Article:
Philippines struggles to lower maternal mortality
The MDG-5 target is to reach 52 maternal deaths per 100,000 live births by 2015
Philippine ratios have been flat in the last 25 years, ranging at 110-130 deaths
Most needed are facilities, trained staff, medicines, supplies and leadership
The figures refer to the Philippines’ maternal mortality ratio of 162 maternal deaths per 100,000 live births and the fifth Millennium Development Goal (MDG) for maternal health of reducing these to 52 maternal deaths per 100,000 live births by 2015.
A coalition was created among interest groups from government, academia, non-government and business sectors to pursue this MDG-5 target on maternal health. 
Recently, Janette Garin, acting secretary of the Department of Health (DOH), reiterated the importance of multisectoral action on three related fronts: collective public-private sector leadership, accessible and affordable maternal care services and the greater use of these services by mothers.
“The 162 to 52 Coalition must continue to be a catalyst for change,” Garin told coalition members.
Previous health secretaries had made similar exhortations. I made mine in 2003 when maternal mortality was estimated at 170 based on UNICEF’s State of the World’s Children 2003 report. 
As I perused the UNICEF report recently, this time using my new lens as an academic, it dismayed me to see that Philippine figures have actually been flat over the last 25 years. This was clear from the consolidated 1990-2013 data compiled by the WHO Global Health Observatory from various sources (WHO, UNICEF, UNFPA, World Bank and UN Population Division Maternal Mortality): the mean values have hovered around 110 to 130, with low and high estimates ranging respectively from 80 to 190. 
In 2013, about 3,000 Filipino mothers died from childbirth out of 2.4 million deliveries. Maternal mortality had settled at an unacceptably high level and was in a steady state. 
But several strategic developments in the last five years may actually be breaking down this stagnant situation.
First is the policy of universal health coverage under the state-run Philippine Health Insurance (PhilHealth). Coverage has now reached 80 per cent of Filipinos nationwide, up from 60 per cent three years ago. This has been made possible with resources derived from the taxation of alcohol and tobacco products, called “sin taxes”. Survey data of the Ateneo Center for Health Evidence, Action, and Leadership (A-HEALS), a consortium of eight schools of Ateneo de Manila University, suggest that PhilHealth insurance payments for facility-based deliveries serve to motivate skilled birth attendants to do antenatal check-ups, bring their patients to the birthing facilities and follow up with postpartum care.
Second is the increase in facility-based deliveries in Eastern Visayas, one of the poorest regions in the country. Based on the A-HEALS survey, facility-based deliveries have been rising over the last five years: from 41 per cent in 2010 to 57 per cent in 2011 and 82 per cent in 2014.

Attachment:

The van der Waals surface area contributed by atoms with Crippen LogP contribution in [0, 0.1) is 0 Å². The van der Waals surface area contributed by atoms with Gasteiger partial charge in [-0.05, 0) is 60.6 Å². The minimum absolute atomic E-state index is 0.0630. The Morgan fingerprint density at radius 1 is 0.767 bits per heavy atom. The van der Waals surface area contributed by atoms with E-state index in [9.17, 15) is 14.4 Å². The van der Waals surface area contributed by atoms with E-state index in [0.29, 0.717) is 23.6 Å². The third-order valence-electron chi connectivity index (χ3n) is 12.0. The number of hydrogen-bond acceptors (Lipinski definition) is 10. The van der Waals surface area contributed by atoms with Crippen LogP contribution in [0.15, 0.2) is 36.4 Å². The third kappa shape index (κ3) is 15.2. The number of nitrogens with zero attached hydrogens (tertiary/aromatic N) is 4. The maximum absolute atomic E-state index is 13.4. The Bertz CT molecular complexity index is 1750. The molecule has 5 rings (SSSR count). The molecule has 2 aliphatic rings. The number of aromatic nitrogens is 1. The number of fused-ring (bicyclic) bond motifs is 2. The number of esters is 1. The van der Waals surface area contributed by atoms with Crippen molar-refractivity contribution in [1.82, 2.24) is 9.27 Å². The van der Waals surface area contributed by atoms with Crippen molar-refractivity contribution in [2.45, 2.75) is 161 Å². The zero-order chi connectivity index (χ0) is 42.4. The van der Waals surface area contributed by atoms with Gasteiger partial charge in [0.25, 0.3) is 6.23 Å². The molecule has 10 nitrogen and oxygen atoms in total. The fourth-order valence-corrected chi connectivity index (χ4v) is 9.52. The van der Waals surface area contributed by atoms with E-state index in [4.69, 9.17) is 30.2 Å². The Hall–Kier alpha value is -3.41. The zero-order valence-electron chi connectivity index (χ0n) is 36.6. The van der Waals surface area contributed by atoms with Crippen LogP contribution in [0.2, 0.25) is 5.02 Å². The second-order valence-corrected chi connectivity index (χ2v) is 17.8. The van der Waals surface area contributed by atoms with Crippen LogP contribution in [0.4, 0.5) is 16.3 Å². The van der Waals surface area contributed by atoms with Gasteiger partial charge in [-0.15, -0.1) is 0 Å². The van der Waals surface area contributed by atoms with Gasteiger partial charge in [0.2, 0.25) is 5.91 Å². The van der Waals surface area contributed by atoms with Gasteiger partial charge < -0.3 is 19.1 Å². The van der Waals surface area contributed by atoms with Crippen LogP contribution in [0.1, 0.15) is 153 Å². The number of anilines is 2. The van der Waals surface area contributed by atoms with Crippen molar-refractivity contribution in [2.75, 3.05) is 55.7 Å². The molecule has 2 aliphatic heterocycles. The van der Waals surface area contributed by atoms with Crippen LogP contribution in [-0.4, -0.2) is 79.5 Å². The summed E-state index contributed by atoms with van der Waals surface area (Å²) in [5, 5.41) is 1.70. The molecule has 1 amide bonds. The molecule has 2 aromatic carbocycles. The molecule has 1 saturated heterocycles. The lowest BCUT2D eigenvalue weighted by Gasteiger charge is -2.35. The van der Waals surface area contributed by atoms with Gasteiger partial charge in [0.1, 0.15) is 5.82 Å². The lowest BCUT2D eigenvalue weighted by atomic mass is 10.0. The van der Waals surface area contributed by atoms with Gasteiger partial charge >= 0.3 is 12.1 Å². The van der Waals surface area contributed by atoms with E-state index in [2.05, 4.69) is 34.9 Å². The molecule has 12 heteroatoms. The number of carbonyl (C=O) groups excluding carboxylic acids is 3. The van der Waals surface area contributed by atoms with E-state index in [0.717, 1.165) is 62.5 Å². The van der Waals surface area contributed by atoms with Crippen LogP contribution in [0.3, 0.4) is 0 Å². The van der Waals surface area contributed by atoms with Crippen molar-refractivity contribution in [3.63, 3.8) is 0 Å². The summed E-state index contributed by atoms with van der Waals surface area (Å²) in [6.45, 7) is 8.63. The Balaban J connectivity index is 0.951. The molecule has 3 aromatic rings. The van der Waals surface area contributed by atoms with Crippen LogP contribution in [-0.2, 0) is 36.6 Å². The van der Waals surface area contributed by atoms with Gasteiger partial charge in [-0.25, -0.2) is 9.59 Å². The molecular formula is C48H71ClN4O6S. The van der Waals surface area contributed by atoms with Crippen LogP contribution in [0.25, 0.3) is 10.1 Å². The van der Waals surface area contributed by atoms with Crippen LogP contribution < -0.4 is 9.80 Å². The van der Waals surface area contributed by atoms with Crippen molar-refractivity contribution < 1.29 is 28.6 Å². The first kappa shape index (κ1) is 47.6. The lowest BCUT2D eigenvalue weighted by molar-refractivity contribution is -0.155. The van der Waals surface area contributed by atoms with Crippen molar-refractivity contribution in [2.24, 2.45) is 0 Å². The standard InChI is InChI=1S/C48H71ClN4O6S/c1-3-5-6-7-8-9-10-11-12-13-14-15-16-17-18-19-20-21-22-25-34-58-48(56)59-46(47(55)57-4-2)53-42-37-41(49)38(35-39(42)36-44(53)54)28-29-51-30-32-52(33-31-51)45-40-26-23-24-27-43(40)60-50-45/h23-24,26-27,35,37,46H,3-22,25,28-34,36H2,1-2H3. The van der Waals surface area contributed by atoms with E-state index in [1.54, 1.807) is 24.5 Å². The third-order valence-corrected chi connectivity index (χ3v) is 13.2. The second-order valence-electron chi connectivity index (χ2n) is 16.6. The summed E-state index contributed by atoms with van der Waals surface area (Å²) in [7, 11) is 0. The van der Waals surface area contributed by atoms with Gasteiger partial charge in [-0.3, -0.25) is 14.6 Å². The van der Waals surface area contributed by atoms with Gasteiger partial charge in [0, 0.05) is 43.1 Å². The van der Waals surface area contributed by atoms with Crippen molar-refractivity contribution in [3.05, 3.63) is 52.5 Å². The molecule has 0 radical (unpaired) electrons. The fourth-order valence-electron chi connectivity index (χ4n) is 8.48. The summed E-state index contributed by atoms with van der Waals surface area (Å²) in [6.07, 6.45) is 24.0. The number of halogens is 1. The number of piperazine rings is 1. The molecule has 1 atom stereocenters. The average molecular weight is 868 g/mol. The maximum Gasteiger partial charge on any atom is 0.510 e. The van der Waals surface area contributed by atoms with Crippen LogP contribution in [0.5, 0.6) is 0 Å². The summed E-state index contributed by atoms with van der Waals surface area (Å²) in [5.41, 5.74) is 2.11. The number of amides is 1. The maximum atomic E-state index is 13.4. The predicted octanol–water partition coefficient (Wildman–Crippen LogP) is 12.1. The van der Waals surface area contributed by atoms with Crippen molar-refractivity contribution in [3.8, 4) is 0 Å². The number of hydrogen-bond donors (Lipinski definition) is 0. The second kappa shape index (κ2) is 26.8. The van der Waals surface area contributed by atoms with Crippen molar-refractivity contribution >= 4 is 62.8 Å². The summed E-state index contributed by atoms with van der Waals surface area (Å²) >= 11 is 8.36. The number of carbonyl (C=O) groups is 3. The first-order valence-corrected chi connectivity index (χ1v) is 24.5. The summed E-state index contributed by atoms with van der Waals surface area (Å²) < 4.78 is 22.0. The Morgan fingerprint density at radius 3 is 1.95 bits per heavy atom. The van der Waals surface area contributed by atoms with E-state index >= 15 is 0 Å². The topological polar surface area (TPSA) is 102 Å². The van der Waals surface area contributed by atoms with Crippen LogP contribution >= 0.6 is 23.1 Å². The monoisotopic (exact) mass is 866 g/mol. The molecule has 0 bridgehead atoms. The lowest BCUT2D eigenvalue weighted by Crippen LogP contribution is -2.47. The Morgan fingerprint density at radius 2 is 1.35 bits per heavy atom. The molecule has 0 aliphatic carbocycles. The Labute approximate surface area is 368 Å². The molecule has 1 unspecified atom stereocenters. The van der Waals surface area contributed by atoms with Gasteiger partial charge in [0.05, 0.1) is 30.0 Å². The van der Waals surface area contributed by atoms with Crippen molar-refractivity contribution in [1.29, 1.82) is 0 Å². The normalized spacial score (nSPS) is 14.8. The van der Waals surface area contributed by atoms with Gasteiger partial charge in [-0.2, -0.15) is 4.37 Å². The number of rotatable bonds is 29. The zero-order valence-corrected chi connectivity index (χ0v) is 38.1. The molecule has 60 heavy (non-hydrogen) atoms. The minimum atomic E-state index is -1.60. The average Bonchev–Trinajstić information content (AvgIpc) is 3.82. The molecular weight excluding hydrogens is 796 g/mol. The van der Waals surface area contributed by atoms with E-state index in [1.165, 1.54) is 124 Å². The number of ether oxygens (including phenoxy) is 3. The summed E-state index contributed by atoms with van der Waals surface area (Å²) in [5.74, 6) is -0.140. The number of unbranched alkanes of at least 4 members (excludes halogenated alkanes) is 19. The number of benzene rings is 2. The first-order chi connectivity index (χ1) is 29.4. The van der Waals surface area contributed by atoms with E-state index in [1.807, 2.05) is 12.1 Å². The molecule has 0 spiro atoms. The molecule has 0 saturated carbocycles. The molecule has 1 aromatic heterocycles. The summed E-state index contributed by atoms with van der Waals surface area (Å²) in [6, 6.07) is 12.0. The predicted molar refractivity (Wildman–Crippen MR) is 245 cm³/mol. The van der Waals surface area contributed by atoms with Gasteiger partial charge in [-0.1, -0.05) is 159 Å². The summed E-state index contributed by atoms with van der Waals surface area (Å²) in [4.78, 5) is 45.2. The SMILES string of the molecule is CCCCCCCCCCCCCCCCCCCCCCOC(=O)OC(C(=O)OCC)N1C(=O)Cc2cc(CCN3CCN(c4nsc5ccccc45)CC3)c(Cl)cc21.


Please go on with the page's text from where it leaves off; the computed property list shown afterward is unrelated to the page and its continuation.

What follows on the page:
Third is the designation of birthing facilities called BemONCs (basic emergency obstetric and newborn care facilities) and CemONCs (comprehensive emergency obstetrics and newborn care facilities). Unfortunately, the operational readiness of many of these birthing facilities leaves much to be desired. According to Jose Llacuna, DOH regional director for the Eastern Visayas: “Despite recent efforts to improve the birthing facilities and train personnel, the effective decrease in maternal deaths has not yet become evident.”
Elusive MDG-5 target
The coming years will tell if the mix of universal health care with sin taxes and local governance of birthing facilities will result in the progressive decline of maternal mortality. For now, however, it is unlikely that the Philippines will achieve its MDG-5 target of 52.
But I am optimistic that the situation will eventually improve. The survey in the Eastern Visayas tells me that even in this poor region, which was devastated by Typhoon Haiyan in November 2013, there are skilled birth attendants “out there” who step forward to provide maternal care services in the remotest areas. Ensuring consistent and adequate compensation and support for them will be critical for sustained success.
To conclude: while national health insurance coverage is necessary to improve maternal care in the country, it is not a sufficient condition for universal health care. As already envisioned by the 162 to 52 Coalition, the system will need to provide operationally-ready facilities, trained staff, medicines, supplies and effective leadership at national and local levels to achieve the target of eliminating high maternal mortality.
Manuel Dayrit served as the Philippines’ secretary of health from 2001 to 2005 and is the current dean of the Ateneo School of Medicine and Public Health. Throughout his 40-year career, he has focused on improving health care in the Philippines which include community-based health work in rural Mindanao. He was named Outstanding Young Scientist by the National Academy of Science and Technology in 1990 for his work in AIDS, cholera and red tide. In 2010, he played a key role in global efforts to create the WHO Code for the International Recruitment of Health Personnel.
This article has been produced by SciDev.Net's South-East Asia & Pacific desk.